Writing Advice: Six Reasons Your Story Isn’t Interesting

Today’s writing advice is based on the advice given by Shaline Writes. She is a Youtuber I recently discovered, and I love her work.

Have you ever read over your story and it just doesn’t feel right? It doesn’t interest you or others. Why is it like this? Here are six reasons why your writing might be falling flat.

1. Lack of Tension

Not enough is happening in the story, or there are long lulls that put the reader to sleep. Don’t add tension just for the heck of it. It works best when you add tension and scenes that advance the plot or character development.

2. Scenes that Have No Purpose

When you add in a scene that serves no purpose in the story the reader immediately loses interest. If it doesn’t advance the plot or character development then it needs to be cut. Questions to ask yourself include: would the story work without this scene? What can I add in that would make the reader care more about the characters? What can I add in that would advance the plot? Is there anything I can cut.

3. No Voice

The voice is the perspective of the character who is telling the story. When the character has no personality in order to be more relatable to the audience they become a plot device. Things happen to them just to advance the plot. Think about the characters you remember most that you loved. They felt like real people to you…Why? If you really search for this answer they often had an original voice or unique point of view. A character can’t have that without having a distinct personality. The best way to combat this is to really delve deep into your characters. Their past, how that shapes them and their decisions now, and what choices they would make if faced with the situations you put them in. Make them change or learn a lesson. If they don’t learn the lesson or change, show the consequences of this. Make your character act in accordance with their personalities, not just have them act a certain way to advance the plot.

4. The Details Aren’t Specific

Telling specific details can tell a lot about a character. Instead of just saying the character was playing loud music, say they were playing loud metal music, or loud Top 40 music, or loud jazz. Each one of these specific details tells a lot more about a character than just saying they were playing loud music. The TV was humming in the background is another one. What were they watching? Sesame Street? Law and Order? If a character has posters in their room, are they of rock stars? Rock from the seventies or from now? Or are they movie posters? Old or new? Broadway posters? By sharing the specific details you tell a lot more about the characters than the general descriptions do.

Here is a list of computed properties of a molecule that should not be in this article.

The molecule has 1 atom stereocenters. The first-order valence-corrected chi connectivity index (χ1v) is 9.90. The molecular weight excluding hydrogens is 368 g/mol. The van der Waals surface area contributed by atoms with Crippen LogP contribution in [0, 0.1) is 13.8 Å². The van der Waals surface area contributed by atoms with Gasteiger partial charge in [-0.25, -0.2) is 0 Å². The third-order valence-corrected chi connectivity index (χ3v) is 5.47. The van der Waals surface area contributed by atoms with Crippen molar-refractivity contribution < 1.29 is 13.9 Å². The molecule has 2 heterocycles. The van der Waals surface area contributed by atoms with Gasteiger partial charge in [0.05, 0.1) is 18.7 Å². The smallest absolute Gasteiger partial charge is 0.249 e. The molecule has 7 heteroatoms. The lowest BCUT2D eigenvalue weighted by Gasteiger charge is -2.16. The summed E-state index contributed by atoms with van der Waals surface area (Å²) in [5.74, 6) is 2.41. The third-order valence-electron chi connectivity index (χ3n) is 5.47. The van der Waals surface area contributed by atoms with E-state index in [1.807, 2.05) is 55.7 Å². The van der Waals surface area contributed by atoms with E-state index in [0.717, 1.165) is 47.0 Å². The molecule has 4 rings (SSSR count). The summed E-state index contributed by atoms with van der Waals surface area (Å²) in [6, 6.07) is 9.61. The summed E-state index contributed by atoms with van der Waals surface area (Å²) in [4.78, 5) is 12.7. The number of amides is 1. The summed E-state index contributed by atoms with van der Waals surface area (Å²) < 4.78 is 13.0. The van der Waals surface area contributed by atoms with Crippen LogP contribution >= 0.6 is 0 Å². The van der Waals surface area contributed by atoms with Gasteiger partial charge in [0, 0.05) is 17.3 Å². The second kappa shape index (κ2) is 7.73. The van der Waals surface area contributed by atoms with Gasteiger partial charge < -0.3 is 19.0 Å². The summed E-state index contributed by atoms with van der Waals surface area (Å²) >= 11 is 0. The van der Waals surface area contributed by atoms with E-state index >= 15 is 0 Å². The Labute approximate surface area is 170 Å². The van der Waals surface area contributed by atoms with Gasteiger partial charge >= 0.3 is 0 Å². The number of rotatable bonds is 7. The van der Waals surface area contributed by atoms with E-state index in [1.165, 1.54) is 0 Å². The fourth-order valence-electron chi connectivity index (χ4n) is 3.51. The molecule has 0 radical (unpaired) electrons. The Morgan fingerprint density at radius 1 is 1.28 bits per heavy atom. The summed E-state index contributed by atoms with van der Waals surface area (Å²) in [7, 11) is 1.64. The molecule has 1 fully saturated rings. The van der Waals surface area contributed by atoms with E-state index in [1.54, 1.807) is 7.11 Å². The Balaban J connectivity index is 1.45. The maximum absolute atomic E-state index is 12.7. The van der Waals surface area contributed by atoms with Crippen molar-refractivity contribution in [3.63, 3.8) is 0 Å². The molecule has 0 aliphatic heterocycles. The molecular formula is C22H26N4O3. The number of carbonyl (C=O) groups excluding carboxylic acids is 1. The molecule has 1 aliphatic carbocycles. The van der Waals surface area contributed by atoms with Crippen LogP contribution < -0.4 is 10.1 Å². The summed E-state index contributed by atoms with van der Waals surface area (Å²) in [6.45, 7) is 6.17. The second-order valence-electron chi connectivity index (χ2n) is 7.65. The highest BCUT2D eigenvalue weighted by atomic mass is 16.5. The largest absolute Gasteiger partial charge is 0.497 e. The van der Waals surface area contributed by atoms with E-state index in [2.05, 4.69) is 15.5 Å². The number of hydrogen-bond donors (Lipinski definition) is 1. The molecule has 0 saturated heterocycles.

5. You Don’t Use Subtext

Your characters say exactly what they mean. Nothing is open to interpretation. The fix? Think about what each character’s goals are in the conversation. What information would they withhold from the other person in order to reach those goals? What would they skirt around topic wise? By keeping these in mind with each character you automatically add in subtext. An example from my own writing: a best friend makes my main character leave with the remark “I hope you know it’s nothing personal.” This turns out to be a reference and foreshadowing to future events where this best friend does something terrible to the main character for reasons that have nothing to do with who the main character is. She was just the wrong person at the wrong time.

6. The Story is Too Familiar or Predictable

If the story is too much like real life (i.e. showing the characters brushing their teeth with nothing exciting happening, or getting dressed, or other such mundane everyday things) then the story drags. Fiction is an idealized version of life. It doesn’t have to show everything the character does. You can have gaps in time. Only show the scenes important to the story. If it’s too predictable then the reader loses interest because they know what is going to happen. You still have to meet reader expectations but throw in a couple plot twists, like betrayal, a red herring, or an unexpected subplot. Go for the endings that aren’t obvious, but in retrospect, the reader thinks “I should have seen that coming!” Take a page out of the mystery writers’ playbook and throw in clues and red herrings. This can be done in edits (especially if you are a pantser or the story has changed dramatically in direction since you began writing) or in outlining (if you are a plotter).

Those are the six reasons your story loses reader interest and the ways and examples of how to fix them. I hope this helps some of you.


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